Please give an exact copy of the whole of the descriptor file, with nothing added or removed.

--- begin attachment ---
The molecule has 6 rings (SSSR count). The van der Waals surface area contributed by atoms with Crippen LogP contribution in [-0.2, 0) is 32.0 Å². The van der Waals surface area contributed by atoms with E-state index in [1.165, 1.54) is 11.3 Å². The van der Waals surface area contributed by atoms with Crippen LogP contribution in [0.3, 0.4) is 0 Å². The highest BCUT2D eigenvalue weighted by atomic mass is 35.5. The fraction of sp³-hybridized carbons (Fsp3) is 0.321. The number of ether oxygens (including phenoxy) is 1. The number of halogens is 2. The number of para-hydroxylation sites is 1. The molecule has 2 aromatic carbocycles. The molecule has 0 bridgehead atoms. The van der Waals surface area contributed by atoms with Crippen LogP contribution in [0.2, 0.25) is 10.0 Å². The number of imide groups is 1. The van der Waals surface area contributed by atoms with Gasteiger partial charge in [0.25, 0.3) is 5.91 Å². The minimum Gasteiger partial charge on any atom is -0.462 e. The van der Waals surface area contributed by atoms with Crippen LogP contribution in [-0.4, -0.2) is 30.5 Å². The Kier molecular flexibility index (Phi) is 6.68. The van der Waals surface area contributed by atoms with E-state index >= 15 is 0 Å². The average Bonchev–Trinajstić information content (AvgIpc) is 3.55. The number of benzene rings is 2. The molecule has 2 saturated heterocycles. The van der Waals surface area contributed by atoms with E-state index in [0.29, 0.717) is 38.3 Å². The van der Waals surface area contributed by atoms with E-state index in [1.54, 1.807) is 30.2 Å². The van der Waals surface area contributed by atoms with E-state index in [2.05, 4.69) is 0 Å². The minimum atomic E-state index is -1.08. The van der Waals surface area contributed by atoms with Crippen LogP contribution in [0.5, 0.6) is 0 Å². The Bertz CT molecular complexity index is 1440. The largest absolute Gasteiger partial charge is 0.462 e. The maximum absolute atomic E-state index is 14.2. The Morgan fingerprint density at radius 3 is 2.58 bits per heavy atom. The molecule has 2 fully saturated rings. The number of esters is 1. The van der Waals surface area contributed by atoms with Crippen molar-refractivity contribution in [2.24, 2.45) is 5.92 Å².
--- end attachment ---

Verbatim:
The molecule has 6 rings (SSSR count). The van der Waals surface area contributed by atoms with Crippen LogP contribution in [-0.2, 0) is 32.0 Å². The van der Waals surface area contributed by atoms with E-state index in [1.165, 1.54) is 11.3 Å². The van der Waals surface area contributed by atoms with Crippen LogP contribution in [0.3, 0.4) is 0 Å². The highest BCUT2D eigenvalue weighted by atomic mass is 35.5. The fraction of sp³-hybridized carbons (Fsp3) is 0.321. The number of ether oxygens (including phenoxy) is 1. The number of halogens is 2. The number of para-hydroxylation sites is 1. The molecule has 2 aromatic carbocycles. The molecule has 0 bridgehead atoms. The van der Waals surface area contributed by atoms with Crippen LogP contribution in [0.2, 0.25) is 10.0 Å². The number of imide groups is 1. The van der Waals surface area contributed by atoms with Gasteiger partial charge in [0.25, 0.3) is 5.91 Å². The minimum Gasteiger partial charge on any atom is -0.462 e. The van der Waals surface area contributed by atoms with Crippen LogP contribution in [-0.4, -0.2) is 30.5 Å². The Kier molecular flexibility index (Phi) is 6.68. The van der Waals surface area contributed by atoms with E-state index >= 15 is 0 Å². The average Bonchev–Trinajstić information content (AvgIpc) is 3.55. The number of benzene rings is 2. The molecule has 2 saturated heterocycles. The van der Waals surface area contributed by atoms with E-state index in [0.29, 0.717) is 38.3 Å². The van der Waals surface area contributed by atoms with E-state index in [1.54, 1.807) is 30.2 Å². The van der Waals surface area contributed by atoms with E-state index in [2.05, 4.69) is 0 Å². The minimum atomic E-state index is -1.08. The van der Waals surface area contributed by atoms with Crippen LogP contribution in [0.5, 0.6) is 0 Å². The Bertz CT molecular complexity index is 1440. The largest absolute Gasteiger partial charge is 0.462 e. The maximum absolute atomic E-state index is 14.2. The Morgan fingerprint density at radius 3 is 2.58 bits per heavy atom. The molecule has 2 fully saturated rings. The number of esters is 1. The van der Waals surface area contributed by atoms with Crippen molar-refractivity contribution in [2.24, 2.45) is 5.92 Å².